Their approach to writing Priorities summed up their waste-no-minute declaration. In an inventive move, they tore all the seats out of their tour van, put small amps in under the seats (“upside down, so you can still reach the controls”), put the seats back in and, voila, they had their very own portable rehearsal studio. “All of the songs on the album were born in that van,” smiles Matt. “It was incredibly uncomfortable. The seats weren’t built to sit with a guitar for 5 hours!” laughs Simon. A lot more thoughtful in their songwriting than they had been before, the songs went from the van to the demo studio, from the demo studio to the cutting room floor and back again. More than they had on their earlier releases, vocals and melody became the focus. “We’ve always been about the melodies,” says Rob. “We tried to prioritise our hooks on this album more than we’ve ever done before.”

By the time they were ready to enter the studio with producer Dan Lancaster, they’d whittled their ideas down to 12 core songs. What emerges, says Rob, is an album that “sounds part of the whole, but the songs have completely different vibes.”

The point that’s underscored through the whole thing is that this isn’t a rock record made for a rock audience. Don Broco are a band with much broader horizons in mind. “I probably listen to more pop music than rock, to a degree,” says Rob, “and we wanted to bring that across in the album.” Indeed, the balance between indelible melodies and raucous riff explosions is perfectly pitched. Kicking off with the title track is the perfect set-up, Damaini’s anti-hero charisma sparring with a spiky, punchy riffola. From there it rarely lets up; the racing groove and shrill guitars of Hold On is armed with a chorus of effortless simplicity, whilst Yeah Man comes across like a punk-rock campfire singalong, a synth breakdown giving way to its melancholic, mesmeric chorus. The anthemic FM punch of Whole Truth is underscored with Damiani’s trademark playfulness (“the lyrics on this album are about the decisions you have to make – whether that’s being in a band and not earning any money, being poor and having a good time, to getting out of a relationship. Lyrically, I was in the zone, it’s darker and more honest than I’ve ever been before,” says Damiani) and the sleek dynamism of Here’s The Thing, Fancy Dress and Back In The Day, which leap from muted menace to bulldozing choruses, encapsulate the band’s songwriting progress from Big Fat Smile. The first half of You Got It Girl, too, demonstrates the experimentalism that went on in the studio, using atmospheric, electronica soundscapes as a springboard into its distorted, juddering climax. The aggressive stomp of final track Actors is a fittingly frenzied closer, a short, sharp burst that, like many of the songs that makes up Priorities, leaves you punch-drunk but ready for another round.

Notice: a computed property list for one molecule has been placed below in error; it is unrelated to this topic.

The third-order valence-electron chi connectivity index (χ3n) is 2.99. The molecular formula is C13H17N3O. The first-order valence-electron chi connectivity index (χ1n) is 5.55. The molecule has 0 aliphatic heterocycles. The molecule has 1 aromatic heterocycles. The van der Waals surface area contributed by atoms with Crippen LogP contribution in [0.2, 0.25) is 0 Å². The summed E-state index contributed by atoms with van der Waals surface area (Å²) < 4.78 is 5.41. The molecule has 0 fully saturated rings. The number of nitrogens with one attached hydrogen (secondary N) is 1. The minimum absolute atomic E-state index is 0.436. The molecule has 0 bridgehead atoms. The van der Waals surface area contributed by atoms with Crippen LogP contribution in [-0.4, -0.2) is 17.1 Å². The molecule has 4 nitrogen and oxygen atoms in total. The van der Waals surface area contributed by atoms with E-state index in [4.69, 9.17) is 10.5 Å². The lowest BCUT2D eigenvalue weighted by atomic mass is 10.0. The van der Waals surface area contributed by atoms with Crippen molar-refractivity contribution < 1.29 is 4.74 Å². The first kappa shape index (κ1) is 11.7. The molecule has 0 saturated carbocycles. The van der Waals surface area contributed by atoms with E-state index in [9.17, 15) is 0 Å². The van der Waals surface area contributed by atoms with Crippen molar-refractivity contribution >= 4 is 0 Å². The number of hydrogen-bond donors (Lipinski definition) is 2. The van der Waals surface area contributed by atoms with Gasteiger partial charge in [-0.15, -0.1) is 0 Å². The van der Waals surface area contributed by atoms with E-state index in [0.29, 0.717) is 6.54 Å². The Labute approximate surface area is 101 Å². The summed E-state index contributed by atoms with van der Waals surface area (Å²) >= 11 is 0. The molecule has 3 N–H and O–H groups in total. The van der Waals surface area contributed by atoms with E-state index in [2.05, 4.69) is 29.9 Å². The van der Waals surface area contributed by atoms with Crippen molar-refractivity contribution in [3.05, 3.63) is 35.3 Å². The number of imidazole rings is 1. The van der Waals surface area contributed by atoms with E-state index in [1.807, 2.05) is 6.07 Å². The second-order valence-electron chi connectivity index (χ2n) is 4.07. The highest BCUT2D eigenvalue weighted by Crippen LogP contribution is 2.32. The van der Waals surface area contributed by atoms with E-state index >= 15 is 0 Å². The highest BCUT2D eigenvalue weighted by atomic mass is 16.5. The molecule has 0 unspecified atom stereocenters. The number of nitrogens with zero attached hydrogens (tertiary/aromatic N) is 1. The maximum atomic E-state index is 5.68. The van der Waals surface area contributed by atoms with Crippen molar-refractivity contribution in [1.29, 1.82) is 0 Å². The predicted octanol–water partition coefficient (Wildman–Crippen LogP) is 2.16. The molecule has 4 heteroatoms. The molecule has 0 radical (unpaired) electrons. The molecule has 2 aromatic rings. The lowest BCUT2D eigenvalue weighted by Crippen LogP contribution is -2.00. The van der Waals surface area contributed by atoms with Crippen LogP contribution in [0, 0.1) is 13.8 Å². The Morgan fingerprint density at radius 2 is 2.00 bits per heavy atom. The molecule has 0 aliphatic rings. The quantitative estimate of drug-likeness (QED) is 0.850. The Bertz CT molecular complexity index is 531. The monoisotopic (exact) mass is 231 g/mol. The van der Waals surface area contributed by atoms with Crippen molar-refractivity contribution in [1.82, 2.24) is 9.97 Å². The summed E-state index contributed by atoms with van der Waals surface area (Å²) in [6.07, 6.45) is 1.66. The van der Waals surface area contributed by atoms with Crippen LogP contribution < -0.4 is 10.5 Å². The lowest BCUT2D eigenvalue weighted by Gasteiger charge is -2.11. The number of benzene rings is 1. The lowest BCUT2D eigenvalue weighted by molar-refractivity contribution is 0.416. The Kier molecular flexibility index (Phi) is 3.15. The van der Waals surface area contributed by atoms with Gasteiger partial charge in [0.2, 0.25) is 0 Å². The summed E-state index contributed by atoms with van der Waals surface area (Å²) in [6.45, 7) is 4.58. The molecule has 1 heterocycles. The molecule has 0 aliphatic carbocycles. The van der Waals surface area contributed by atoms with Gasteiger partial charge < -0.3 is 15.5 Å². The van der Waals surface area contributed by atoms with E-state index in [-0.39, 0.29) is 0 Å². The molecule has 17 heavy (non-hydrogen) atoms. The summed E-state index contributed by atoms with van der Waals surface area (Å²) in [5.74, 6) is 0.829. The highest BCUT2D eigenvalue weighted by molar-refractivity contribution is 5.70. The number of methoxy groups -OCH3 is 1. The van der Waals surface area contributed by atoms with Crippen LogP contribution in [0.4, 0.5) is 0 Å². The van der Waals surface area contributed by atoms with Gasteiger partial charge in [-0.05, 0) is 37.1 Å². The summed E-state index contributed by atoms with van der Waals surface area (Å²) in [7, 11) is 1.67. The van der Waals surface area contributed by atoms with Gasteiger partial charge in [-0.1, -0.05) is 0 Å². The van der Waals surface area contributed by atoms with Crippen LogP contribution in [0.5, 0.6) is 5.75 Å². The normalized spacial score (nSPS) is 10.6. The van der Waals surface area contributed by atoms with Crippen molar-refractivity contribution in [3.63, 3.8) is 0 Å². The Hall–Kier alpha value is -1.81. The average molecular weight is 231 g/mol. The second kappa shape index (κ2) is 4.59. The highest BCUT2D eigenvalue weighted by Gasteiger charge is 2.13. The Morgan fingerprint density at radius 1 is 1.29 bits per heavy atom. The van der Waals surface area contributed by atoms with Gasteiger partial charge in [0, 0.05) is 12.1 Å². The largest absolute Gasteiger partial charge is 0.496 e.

With the album scheduled for an August release, Don Broco look set to emerge as the bright, brute new force in British rock – and beyond. “We wanna be known as a good group that write good songs. We don’t wanna get pigeon-holed.” True to their word, Priorities defines this quartet as a band determined to exist in their own thrilling right.

Don Broco - View

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Hey Vanity

Doors 7:00PM, age 14+